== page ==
Prediabetes Screenings May Lower Rate Of Diabetes Among Hispanics, Native Americans

By Jodi Guerrero

PHOENIX – Hispanics, Native Americans and African Americans are most at risk for diabetes, with racial and ethnic minorities reporting the highest rates of the debilitating disease in the U.S. But experts say diabetes could be slowed if people were aware of the risks of prediabetes and took action.

Marcia Angulo was devastated when she was diagnosed with Type I diabetes three years ago, at age 26.

“You feel really ugly, you feel fat, you feel unhealthy,” said Angulo, who injects insulin to control the disease.

In Arizona, Native Americans, African Americans and Hispanics are more likely to die of diabetes than non-Hispanic whites, according to a 2018 state health report.

Genetics and lifestyle factors, such as diet and lack of exercise, contribute to diabetes, experts said.

There are two types of diabetes mellitus. Type I, also known as juvenile diabetes, is an autoimmune disease that often strikes at a young age and requires insulin to control. Type II, also known as late-onset diabetes, can be prevented, delayed and managed through lifestyle modifications.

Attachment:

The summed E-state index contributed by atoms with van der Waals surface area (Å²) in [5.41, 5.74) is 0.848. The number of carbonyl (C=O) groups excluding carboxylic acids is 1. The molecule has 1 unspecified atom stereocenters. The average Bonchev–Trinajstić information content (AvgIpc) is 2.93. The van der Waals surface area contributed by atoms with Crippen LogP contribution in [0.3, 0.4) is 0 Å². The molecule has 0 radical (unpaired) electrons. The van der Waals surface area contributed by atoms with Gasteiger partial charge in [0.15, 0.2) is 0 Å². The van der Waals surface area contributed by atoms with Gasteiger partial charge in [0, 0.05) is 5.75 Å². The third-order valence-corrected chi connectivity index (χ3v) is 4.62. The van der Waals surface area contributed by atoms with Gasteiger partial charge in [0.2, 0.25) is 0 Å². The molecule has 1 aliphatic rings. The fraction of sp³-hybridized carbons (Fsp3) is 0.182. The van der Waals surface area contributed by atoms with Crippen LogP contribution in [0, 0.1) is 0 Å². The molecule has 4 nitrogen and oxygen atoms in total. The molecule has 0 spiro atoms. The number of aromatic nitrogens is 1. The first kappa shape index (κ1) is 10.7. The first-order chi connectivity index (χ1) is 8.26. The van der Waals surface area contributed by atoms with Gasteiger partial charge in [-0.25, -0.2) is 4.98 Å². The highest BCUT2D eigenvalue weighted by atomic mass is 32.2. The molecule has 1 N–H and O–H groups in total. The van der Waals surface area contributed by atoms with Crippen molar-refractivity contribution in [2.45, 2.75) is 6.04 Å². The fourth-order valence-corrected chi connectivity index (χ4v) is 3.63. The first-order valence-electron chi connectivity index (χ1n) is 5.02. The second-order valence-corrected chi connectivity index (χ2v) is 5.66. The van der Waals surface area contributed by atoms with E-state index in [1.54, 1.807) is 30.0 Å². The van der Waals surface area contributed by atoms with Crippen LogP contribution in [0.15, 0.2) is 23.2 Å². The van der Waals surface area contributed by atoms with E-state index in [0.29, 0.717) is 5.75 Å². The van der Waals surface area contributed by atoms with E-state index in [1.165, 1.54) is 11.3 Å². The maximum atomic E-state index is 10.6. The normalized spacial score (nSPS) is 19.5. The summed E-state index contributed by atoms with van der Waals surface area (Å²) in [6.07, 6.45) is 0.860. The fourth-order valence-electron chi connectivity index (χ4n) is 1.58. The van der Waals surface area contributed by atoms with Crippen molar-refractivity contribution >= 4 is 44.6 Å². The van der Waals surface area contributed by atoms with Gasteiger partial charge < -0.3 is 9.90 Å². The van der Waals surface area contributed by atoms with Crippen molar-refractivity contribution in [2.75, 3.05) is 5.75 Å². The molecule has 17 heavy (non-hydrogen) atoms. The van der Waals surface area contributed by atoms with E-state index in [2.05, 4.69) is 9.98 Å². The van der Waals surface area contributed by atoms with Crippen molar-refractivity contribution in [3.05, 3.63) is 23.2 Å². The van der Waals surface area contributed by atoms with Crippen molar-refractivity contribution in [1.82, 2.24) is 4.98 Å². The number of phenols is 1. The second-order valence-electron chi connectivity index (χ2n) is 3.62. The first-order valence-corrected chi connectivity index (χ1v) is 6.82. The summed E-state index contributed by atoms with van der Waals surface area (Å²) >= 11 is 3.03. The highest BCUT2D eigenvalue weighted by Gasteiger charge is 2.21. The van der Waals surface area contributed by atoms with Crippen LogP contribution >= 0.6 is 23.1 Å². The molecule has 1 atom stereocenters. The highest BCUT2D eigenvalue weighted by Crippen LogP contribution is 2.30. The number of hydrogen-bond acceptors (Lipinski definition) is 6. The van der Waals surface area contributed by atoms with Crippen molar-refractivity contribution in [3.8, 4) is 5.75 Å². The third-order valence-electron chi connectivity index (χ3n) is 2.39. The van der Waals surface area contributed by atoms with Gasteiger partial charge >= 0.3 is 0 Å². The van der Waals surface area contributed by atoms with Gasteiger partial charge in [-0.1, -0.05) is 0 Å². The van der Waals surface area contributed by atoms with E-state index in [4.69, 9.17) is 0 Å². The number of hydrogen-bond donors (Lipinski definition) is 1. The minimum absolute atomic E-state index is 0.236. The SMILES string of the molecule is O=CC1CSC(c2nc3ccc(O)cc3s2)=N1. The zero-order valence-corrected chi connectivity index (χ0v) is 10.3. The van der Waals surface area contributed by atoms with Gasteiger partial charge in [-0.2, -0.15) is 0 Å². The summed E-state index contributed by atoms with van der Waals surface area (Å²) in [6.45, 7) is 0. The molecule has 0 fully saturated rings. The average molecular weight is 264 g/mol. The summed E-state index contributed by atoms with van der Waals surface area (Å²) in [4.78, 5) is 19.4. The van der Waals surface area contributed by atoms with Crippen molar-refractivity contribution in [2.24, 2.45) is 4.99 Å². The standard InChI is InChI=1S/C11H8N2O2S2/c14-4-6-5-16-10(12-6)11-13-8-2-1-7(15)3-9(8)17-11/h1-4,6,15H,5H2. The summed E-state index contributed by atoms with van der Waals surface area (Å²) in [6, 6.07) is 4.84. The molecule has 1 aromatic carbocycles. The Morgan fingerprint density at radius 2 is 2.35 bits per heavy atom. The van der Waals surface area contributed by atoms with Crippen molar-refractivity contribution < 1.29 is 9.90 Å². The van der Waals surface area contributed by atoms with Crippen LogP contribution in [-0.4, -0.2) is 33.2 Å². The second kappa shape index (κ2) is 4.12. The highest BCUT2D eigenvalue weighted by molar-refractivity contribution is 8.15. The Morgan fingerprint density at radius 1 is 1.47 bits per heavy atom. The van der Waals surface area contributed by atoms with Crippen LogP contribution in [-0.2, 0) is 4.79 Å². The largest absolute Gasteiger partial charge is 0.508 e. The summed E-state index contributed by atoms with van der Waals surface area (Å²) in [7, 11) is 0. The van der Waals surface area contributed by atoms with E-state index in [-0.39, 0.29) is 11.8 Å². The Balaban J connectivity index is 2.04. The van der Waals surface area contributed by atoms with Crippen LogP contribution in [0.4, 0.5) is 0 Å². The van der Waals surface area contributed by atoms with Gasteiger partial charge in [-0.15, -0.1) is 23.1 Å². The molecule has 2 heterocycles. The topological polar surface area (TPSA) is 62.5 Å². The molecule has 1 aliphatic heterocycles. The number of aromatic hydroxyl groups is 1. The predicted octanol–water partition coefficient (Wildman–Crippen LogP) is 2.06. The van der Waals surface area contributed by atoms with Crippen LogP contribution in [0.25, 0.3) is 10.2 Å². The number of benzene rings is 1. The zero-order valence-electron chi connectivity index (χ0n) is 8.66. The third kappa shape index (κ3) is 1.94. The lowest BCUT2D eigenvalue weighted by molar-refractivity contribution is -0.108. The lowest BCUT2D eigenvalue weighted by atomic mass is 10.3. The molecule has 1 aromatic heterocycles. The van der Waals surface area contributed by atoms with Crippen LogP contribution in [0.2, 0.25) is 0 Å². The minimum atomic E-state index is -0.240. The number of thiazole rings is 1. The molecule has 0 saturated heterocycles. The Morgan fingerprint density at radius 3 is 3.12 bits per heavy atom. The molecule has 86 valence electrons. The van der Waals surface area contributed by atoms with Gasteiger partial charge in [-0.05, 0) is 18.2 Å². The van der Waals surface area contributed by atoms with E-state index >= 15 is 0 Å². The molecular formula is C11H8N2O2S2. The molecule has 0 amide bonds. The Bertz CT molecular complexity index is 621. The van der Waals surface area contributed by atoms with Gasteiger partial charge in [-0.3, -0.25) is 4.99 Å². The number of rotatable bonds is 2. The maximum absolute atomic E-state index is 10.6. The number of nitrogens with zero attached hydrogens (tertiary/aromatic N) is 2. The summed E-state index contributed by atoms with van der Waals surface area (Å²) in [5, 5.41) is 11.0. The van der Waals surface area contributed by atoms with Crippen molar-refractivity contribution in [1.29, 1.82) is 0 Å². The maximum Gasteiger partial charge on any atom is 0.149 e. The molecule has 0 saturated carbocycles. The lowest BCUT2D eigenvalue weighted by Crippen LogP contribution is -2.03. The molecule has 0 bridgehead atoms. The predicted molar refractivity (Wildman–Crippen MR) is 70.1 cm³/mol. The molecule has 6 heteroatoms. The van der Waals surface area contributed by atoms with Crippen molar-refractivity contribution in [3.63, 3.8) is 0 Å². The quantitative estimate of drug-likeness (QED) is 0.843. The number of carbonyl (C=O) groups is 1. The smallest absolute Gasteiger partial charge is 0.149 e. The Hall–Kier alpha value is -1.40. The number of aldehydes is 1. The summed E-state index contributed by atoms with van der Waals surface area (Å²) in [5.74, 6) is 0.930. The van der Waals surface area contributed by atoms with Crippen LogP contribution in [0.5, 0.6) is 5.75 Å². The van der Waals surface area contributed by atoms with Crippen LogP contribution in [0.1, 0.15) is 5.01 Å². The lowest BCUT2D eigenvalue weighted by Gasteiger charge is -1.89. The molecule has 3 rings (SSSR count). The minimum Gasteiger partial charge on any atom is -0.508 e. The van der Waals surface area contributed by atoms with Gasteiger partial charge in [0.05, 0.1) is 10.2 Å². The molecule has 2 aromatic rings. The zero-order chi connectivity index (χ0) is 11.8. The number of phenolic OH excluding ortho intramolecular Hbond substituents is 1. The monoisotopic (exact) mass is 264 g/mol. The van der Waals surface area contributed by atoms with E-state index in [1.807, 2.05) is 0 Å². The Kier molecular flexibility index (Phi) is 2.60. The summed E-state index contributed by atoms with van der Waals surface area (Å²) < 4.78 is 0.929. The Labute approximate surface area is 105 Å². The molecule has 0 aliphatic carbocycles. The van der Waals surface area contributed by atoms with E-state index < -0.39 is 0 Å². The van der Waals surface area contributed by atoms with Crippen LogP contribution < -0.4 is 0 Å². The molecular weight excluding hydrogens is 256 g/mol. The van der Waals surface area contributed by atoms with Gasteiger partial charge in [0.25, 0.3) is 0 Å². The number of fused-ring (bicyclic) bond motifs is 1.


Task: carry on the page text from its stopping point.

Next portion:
Diabetes is stealthy, lurking as prediabetes, said Dr. Mahmoud Alsayed, an endocrinologist at Banner University Medical Center. The key is to get that under control.

Glucose meters, strips, lancets and such medications as metformin are some of the items that diabetics must use on a daily basis. For diabetics, checking their glucose levels is vital. (Photo by Staff/Cronkite News)

More than 1 in 3 people in the U.S. have prediabetes but don’t know it, leaving them at risk for diabetes, heart attacks and stroke, according to the Centers for Disease Control and Prevention.

Alsayed recommends people at risk for prediabetes get screened every year, whereas the general population gets screened every three years.

People with prediabetes “have an abnormal result of glucose in their blood test,” Alsayed said.

Angulo, who took charge of her health, recounts her experiences on Diabetypes posts on Instagram, Twitter and Facebook.

“I started sharing motivations,” she said. “That helped me.”

Elva Hooker, director of St. Vincent de Paul’s Center of Family Wellness, teaches people how to maintain a healthy lifestyle.

“They learn about healthy eating, physical activity – then how to plan to take into action those lessons that they’re learning,” Hooker said. They also consider the social and emotional impact of dealing with the diagnosis.

The American Diabetes Association recommends a healthy diet and exercise on a regular basis. It recommends low-carb and low-calorie foods, as well as vegetarian or vegan foods.